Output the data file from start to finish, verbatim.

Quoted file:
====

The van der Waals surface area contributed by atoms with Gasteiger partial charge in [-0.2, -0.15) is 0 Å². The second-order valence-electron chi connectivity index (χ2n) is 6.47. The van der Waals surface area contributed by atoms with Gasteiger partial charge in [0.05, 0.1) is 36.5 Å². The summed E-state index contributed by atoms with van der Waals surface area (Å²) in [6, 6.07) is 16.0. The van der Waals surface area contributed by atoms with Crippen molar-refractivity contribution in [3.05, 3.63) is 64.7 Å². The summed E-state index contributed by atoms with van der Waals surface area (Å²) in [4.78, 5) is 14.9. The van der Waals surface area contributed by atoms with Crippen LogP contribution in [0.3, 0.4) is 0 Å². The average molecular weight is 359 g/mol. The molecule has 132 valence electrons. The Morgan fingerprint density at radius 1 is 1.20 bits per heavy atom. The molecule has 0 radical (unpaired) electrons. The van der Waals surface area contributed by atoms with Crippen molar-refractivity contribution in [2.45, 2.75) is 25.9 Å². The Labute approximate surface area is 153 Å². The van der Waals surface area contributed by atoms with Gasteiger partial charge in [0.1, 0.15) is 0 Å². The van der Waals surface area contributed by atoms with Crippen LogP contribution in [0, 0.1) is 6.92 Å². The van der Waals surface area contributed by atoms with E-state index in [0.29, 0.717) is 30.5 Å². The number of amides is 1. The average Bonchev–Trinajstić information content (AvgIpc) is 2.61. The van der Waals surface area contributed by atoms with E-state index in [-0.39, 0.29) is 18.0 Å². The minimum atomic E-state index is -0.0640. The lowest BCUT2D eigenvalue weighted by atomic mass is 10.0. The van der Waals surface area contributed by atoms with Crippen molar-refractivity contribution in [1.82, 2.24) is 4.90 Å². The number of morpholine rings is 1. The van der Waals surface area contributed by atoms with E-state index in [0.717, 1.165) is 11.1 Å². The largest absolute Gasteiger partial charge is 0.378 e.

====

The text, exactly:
The van der Waals surface area contributed by atoms with Gasteiger partial charge in [-0.2, -0.15) is 0 Å². The second-order valence-electron chi connectivity index (χ2n) is 6.47. The van der Waals surface area contributed by atoms with Gasteiger partial charge in [0.05, 0.1) is 36.5 Å². The summed E-state index contributed by atoms with van der Waals surface area (Å²) in [6, 6.07) is 16.0. The van der Waals surface area contributed by atoms with Crippen molar-refractivity contribution in [3.05, 3.63) is 64.7 Å². The summed E-state index contributed by atoms with van der Waals surface area (Å²) in [4.78, 5) is 14.9. The van der Waals surface area contributed by atoms with Crippen LogP contribution in [0.3, 0.4) is 0 Å². The average molecular weight is 359 g/mol. The molecule has 132 valence electrons. The Morgan fingerprint density at radius 1 is 1.20 bits per heavy atom. The molecule has 0 radical (unpaired) electrons. The van der Waals surface area contributed by atoms with Crippen molar-refractivity contribution in [2.45, 2.75) is 25.9 Å². The Labute approximate surface area is 153 Å². The van der Waals surface area contributed by atoms with Gasteiger partial charge in [0.1, 0.15) is 0 Å². The van der Waals surface area contributed by atoms with Crippen LogP contribution in [0, 0.1) is 6.92 Å². The van der Waals surface area contributed by atoms with E-state index in [0.29, 0.717) is 30.5 Å². The number of amides is 1. The average Bonchev–Trinajstić information content (AvgIpc) is 2.61. The van der Waals surface area contributed by atoms with E-state index in [-0.39, 0.29) is 18.0 Å². The minimum atomic E-state index is -0.0640. The lowest BCUT2D eigenvalue weighted by atomic mass is 10.0. The van der Waals surface area contributed by atoms with Crippen molar-refractivity contribution in [1.82, 2.24) is 4.90 Å². The number of morpholine rings is 1. The van der Waals surface area contributed by atoms with E-state index in [0.717, 1.165) is 11.1 Å². The largest absolute Gasteiger partial charge is 0.378 e.